New Industrial relations code doesn’t propose radical labour market reform: Analysts

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November 29, 2019 2:00 AM

Analysts feel govt seems to have lost opportunity to position India as an alternative to China in manufacturing

A proposal to bar outsiders from becoming office-bearers of trade unions in the organised scetor establishments have been nixed to maintain status quo.A proposal to bar outsiders from becoming office-bearers of trade unions in the organised scetor establishments have been nixed to maintain status quo.

The Industrial Relations Code tabled in Lok Sabha on Thursday turned out to be doing much less than expected to reform the country’s labour laws to improve the ease of doing business in the country or reducing the cost of labour for Indian industry to make it globally competitive. In its attempt to please all, the government seems to have lost a precious opportunity to position India as an alternative to China in manufacturing, analysts feel.

The most important proposal contained in the 2015 draft version of the Code to allow factories, mines and plantations employing up to 300 people — against 100 now — to retrench/lay off workers and/or shut shop without government approval has been removed in the final Bill, though states will have a window to change the employee strength threshold for retrenchment purpose via the notification route. A proposal to bar outsiders from becoming office-bearers of trade unions in the organised scetor establishments have been nixed to maintain status quo.

“The power given to the states to change the employee strength threshold for retrenchment signifies nothing considering the fact that global investors always look at the national laws and not the state laws for investing. It is not going to change their perception about India. There is nothing in the Bill that can be said as radical departure from the existing laws. The code is not going to be a game-changer,” said KR Shyam Sundar, professor at XLRI Jamshedpur and labour law expert.

Rituparna Chakraborty, co-founder and executive vice-president, Teamlease, said, “We have to ask ourselves how much the said changes or otherwise in the code helps ease of doing business and hence, formal job creation. India is at a juncture wherein formal job creation needs to be prioritised ahead of job preservation.”

Over the years, India has significantly improved its ranking on ease of doing business and now it at the 63rd slot, as per the World Bank’s 2020 survey among 190 nations, but the world’s third largest economy has failed to catch the fancy of the global manufacturing biggies mainly because of its archaic labour laws that barely allows enough flexibility to businesses.

Of course, the Code providing for full-benefit, fixed-term employment of any duration in all industries would come in handy for manufacturing units, including MSMEs to adjust their pay rolls to the seasonality and vicissitudes of their businesses. This flexibility, however, first introduced in the export-intensive garment sector in June 2016, was later extended to the leather industry and put into effect in all sectors via a March 2018 notification issued under the Industrial Employment (Standing Orders) Act, 1946. The Code will only cement the norm.

The only aspect of the Bill that domestic industry might feel good about is that the new legislation will make it near impossible for trade unions to hold the employers to ransom, even as it seeks to pioneer the concept of unions with defined representative character as determined negotiating agents for the causes of workers. It would also more difficult to strike work legally in establishments once the Code takes effect, as it proposes to extend the mandatory 14-days prior notice condition to practically all sectors, while currently such notice is required to be served only in case of “public utility services”, although these are defined very broadly.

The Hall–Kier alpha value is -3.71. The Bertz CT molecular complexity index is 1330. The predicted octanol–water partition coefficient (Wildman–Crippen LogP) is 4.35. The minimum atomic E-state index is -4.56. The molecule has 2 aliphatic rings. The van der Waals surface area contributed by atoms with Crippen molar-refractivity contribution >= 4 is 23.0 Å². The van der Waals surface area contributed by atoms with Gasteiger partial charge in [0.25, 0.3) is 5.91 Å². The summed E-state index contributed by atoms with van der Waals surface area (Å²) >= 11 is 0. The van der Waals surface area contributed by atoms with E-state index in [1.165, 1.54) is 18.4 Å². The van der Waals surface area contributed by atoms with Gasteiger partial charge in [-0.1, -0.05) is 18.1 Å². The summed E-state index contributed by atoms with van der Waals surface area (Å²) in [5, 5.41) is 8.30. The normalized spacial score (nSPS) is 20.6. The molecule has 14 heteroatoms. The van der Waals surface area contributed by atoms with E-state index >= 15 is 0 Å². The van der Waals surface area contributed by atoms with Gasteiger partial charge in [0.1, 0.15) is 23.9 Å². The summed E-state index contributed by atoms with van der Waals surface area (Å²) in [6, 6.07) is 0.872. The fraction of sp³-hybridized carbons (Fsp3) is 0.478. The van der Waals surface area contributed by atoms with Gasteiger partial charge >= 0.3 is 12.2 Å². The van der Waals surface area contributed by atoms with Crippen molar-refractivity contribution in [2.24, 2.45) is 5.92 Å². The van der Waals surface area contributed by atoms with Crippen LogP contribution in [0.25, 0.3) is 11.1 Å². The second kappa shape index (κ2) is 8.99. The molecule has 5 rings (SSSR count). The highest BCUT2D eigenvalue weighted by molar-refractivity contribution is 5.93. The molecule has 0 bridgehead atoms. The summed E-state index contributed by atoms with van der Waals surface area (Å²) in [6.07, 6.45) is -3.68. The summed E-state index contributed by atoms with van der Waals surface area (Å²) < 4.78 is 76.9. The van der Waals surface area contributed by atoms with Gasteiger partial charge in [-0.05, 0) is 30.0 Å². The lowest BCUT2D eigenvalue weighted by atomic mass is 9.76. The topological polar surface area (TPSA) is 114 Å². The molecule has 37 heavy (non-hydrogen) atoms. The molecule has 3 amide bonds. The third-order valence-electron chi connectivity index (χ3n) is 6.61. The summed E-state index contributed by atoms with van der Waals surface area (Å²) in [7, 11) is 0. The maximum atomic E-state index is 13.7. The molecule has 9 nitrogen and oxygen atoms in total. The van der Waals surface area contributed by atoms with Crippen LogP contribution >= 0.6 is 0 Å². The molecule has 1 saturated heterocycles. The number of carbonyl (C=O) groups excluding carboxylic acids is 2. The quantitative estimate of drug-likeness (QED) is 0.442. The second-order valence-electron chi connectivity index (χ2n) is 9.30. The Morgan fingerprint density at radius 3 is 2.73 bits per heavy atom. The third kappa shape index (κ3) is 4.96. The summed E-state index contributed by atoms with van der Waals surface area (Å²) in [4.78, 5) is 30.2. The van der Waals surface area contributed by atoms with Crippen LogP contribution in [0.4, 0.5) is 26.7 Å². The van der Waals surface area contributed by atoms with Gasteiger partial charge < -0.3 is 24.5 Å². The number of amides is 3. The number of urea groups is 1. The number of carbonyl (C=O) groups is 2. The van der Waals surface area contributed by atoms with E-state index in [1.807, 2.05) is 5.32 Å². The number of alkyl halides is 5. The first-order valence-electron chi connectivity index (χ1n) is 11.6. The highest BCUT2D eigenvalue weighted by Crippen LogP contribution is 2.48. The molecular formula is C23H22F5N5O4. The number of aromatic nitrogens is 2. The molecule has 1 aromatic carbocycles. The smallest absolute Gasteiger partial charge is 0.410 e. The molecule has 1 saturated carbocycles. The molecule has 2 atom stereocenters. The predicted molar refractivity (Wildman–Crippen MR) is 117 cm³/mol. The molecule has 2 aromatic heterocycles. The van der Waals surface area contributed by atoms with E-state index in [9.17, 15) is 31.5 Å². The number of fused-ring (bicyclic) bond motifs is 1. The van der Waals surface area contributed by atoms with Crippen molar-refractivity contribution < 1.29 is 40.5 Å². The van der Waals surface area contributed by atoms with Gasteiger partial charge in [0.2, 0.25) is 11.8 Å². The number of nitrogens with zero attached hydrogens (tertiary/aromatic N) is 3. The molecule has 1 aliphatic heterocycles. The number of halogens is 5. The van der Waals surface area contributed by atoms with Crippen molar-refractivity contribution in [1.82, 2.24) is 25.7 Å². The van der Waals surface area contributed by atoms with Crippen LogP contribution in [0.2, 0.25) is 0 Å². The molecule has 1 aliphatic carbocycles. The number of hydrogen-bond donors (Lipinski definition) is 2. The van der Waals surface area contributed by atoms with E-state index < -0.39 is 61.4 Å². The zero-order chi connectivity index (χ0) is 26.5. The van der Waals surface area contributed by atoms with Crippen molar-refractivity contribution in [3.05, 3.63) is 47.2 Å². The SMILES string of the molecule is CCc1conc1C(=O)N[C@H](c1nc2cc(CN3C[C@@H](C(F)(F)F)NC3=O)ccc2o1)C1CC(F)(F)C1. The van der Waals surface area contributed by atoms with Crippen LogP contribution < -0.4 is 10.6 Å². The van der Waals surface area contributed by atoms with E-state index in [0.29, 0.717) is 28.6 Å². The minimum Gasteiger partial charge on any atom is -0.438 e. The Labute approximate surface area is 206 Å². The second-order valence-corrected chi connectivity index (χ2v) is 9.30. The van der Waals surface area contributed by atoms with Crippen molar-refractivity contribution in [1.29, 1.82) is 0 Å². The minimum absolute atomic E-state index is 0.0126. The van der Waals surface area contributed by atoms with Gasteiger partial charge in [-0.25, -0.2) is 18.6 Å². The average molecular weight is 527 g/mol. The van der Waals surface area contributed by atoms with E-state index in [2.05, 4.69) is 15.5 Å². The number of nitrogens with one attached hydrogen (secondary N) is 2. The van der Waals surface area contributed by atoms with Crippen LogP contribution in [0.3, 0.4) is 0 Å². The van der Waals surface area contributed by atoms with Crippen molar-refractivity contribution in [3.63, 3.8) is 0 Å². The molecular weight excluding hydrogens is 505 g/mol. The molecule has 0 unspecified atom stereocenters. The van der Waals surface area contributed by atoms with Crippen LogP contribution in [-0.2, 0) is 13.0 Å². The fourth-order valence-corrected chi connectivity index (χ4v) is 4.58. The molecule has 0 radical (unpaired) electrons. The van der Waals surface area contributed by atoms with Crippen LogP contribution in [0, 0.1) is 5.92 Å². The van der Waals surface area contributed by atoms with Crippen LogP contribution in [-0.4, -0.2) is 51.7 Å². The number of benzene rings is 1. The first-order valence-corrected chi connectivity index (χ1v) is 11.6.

When the conciliation process — which usually follows the strike notice and often takes several months — is initiated, unions cannot resort to strikes either. Also, either party — employer and the sole negotiating union — will have the option under the Code to refer an industrial dispute for adjudication. This again could come come in handy for the businesses to frustrate bids to use strike tools like mass leaves because once the adjudication process begins, strikes will be illegal till till reaches a finality.

According to the Code, in cases where there are multiple trade unions in an industrial establishment, for any union to be designated as sole negotiating union, it will require the support of 75% of workers on the muster roll, a condition which experts say would make it virtually impossible for any union to get the title. If no union meets the criterion, a negotiating council will be set up.

In many states like Maharashtra, West bengal, Gujarat and Kerala, there are already state laws in force recognising trade unions and the proposed central Code won’t override these laws. But in other states, including Uttar Pradesh, Tamil Nadu, Karnataka, Rajasthan, the central law will apply in this regard.

Immediately after assuming office, the present dispensation embarked on long-pending labour reforms by proposing to amalgamate 44 existing labour Acts into four codes — on IR, wages, operational safety, health (OSH) and working condition, and welfare and working conditions — with the aim of simplifying them and ensuring a conducive and harmonious environment for doing business. The IR Code is at the centre of the proposed labour reform initiative.

The Code on wages has already been passed in both the houses of Parliament; the OSH Code was introduced in the Lok Sabha which decided to send it to the select committee.

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